This question recently showed up in the forums, and without hijacking the thread, I thought the best way to respond to it was here. I’m guessing that it was intended as rhetorical snark, but in this case I’ll take the bait and answer it. It’s actually a legitimate question that we see sometimes in various forms.
It turns out that unintended change is one of the biggest fears of people who are curious about Synchronous Technology. If you remember back to when you were learning CAD, and history-based CAD in particular, I’ll bet you had the same fear then. Any time some automated system starts making decisions for you, it’s natural to feel like you’re losing control.
In history-based software, you learn to lock everything down because the model is constantly recalculating, and anything could move at a given time. Most of us became comfortable with that way of thinking. But why should we have to work so feverishly to prevent bad things from happening?
Synchronous works just the opposite. In Synchronous, the default is “I’m not gonna move unless you grab me and pull me or put a dimension on me and change it.” That’s what a model face would say if model faces could talk.
But then there are so many natural assumptions, like if you move a hole, and another hole is concentric with the first hole, what happens? Or what happens to coplanar faces? Well, this is all part of design intent, and so the people who developed Solid Edge figured out the basic instincts of what a CAD system needs to do, and these are the default Design Intent (Live Rules) settings.
Design Intent doesn’t add relations to the model. I think a lot of people misunderstand this. Design Intent adds faces to the selection set. You see, in Synchronous, the only things that will change are the things you have selected. And the things Design Intent selects for you. But you can turn Design Intent off. See that little check mark right next to Design Intent? You can turn it off – turn it ALL off – with the flick of that switch. Or you can turn off just little bits and pieces of it, like deselect all the coplanar faces, or all the symmetric faces.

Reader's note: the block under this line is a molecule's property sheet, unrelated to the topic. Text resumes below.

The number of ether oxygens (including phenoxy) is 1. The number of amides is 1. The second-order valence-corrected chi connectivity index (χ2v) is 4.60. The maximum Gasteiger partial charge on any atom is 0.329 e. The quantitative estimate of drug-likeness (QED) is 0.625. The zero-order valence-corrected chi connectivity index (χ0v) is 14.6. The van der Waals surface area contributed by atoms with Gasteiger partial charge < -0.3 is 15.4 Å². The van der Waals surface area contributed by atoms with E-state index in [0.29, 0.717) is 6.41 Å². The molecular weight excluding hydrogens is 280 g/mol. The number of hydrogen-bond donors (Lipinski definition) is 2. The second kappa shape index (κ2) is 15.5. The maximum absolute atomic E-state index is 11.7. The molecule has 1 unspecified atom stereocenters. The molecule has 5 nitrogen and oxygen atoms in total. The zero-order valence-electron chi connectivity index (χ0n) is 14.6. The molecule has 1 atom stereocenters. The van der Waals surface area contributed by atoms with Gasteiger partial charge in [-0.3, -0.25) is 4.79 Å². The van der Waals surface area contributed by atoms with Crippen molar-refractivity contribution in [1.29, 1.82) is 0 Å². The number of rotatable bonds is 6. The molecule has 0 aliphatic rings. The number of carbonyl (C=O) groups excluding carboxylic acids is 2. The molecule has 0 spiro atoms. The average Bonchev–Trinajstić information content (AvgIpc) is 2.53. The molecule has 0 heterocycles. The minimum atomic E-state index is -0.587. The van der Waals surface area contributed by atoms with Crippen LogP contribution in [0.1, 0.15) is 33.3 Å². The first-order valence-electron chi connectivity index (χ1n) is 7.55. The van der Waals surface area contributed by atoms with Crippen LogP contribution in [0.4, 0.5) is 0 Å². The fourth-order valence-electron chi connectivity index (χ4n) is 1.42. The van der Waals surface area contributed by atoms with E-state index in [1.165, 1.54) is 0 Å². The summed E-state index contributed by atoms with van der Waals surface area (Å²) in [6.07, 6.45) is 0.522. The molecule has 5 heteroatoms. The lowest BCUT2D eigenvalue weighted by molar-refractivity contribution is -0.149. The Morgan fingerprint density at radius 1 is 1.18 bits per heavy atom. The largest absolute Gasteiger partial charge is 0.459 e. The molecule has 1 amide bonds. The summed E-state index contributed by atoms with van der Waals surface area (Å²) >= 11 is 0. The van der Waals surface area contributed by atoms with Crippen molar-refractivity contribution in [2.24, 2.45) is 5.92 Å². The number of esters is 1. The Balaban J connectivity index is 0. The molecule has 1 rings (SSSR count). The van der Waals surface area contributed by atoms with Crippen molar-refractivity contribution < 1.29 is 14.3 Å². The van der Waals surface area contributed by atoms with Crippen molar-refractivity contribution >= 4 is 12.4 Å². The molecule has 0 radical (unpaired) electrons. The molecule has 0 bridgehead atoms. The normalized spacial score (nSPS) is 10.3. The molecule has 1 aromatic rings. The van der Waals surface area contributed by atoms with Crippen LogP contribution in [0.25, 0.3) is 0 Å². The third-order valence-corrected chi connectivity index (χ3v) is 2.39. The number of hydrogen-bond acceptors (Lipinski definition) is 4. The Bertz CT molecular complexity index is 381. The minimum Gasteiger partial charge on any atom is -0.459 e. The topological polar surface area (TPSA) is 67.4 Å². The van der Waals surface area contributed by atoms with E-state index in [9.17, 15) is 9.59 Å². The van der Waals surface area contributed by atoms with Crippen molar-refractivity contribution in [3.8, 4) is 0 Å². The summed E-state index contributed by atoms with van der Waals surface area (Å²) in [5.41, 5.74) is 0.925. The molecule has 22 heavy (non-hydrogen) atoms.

So in a way, it’s true. If you select a hole to move it, another hole or another cylindrical feature that is concentric with the first hole is also gonna move – so stuff is moving that you didn’t specifically tell to move. Most people who use it look at this as an advantage, because you don’t have to sit there and do a geometrical analysis of your part everytime you want to change a dimension or move a face.
But, if that kind of thing freaks you out, just turn off Design Intent, and just be explicit about selecting everything you want to change, with no assumptions based on the existing geometry of the part, and that’s the end of it.
When I demonstrate how to use Synchronous tools, I think back to the demonstration I saw that really made a lot of sense to me, where the light really turned on. That demo was done by Ilya Nazarenko at a regional summit near Boston several years back.
His demos reduce changes to the simplest elements and then builds to more complex ideas. These videos are a couple of years old (ST5), so the Design Intent window is not there, and it was called “Live Rules” at that point.
His demo starts with dimensions. I think that’s where a new Synchronous user needs to start learning. I also like that his demonstration shows a lot of “failure” meaning, he shows what happens when you don’t get what you want. I think that’s a real key to learning. Training where everything goes right is not realistic.
At about the 7 minute mark in the first demo, he turns off all the rules, and slowly turns them back on, demonstrating what each does.
If you have a question like “Where is the ‘never add any relation without my permission’ button”, you need to spend some time studying these videos.